Users can also create a variable that indicates the severity of functional limitations by recording the highest level of limitation a person has on any of the domains. Someone who responded "cannot do at all" for at least one question would be labeled as "most severe," someone who did not respond "cannot do at all" for any questions but did respond "a lot of difficulty" to at least one question would be labeled as "moderate," someone who did not respond "cannot do at all" or "a lot of difficulty" to any question but did respond "some difficulty" to at least one question would be labeled as "mild," and someone who answered "no difficulty" to all questions would be labeled as "none." Users could also create a continuous measure of disability by assigning scores to response options and then summing the scores for each person across all domains to capture the disability continuum. For more information on how to construct these and additional measures of disability, please consult Creating Disability Severity Indicators.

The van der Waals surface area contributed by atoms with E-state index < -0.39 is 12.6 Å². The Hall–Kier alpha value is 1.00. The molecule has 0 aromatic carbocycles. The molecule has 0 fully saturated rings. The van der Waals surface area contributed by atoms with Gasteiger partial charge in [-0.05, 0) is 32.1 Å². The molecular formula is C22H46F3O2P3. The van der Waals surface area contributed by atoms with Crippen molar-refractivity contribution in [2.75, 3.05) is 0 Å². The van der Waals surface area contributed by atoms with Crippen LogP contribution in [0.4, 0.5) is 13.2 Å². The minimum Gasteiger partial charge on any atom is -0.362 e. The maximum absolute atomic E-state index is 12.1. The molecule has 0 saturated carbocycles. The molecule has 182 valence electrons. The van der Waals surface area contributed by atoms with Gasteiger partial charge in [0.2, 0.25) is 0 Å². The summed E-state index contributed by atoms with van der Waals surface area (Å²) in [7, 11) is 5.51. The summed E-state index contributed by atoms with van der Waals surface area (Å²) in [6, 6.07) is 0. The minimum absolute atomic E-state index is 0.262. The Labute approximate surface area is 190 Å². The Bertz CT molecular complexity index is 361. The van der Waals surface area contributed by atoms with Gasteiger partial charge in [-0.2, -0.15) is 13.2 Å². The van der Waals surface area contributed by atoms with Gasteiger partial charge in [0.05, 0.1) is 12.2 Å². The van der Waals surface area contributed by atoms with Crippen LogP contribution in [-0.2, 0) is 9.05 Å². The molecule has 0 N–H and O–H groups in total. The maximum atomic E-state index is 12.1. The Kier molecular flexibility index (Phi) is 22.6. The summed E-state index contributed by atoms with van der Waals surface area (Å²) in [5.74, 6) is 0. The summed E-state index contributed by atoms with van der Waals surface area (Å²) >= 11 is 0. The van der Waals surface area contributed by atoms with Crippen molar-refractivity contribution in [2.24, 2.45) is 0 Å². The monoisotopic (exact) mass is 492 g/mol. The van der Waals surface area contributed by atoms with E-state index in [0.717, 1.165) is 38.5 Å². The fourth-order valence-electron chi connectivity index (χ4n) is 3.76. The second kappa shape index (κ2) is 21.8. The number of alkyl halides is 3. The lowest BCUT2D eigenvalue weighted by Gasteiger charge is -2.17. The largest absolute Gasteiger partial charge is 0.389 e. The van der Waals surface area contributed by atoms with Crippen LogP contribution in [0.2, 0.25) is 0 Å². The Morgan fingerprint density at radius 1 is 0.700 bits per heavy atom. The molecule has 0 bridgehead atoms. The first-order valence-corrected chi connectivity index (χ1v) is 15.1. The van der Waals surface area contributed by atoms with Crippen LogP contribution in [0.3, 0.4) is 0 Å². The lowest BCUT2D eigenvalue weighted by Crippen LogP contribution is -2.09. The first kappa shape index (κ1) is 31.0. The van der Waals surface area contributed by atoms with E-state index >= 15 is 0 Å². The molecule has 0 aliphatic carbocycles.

Creating Domain Specific Disability Measures

Using the WG questions, users can also create indicators specific to one domain or a subset of domains. An example is using responses to the questions about amount of difficulty seeing and amount of difficulty hearing, users can create an indicator of deafblindness. One way to create that indicator would be to identify people who answered "cannot do at all" to either question and who answered "some difficulty," "a lot of difficulty," or "cannot do at all" to the other question. The thresholds for inclusion can be adjusted depending on the needs of the analysis. With the WG-ES, users can use similar methods using multiple questions from a single domain to create a more complete picture of functional limitations within that domain. For more information on how to construct these and additional measures of disability, please consult Creating Domain Specific Disability Indicators and Disability Identifiers Using the Washington Group Extended Set on Functioning.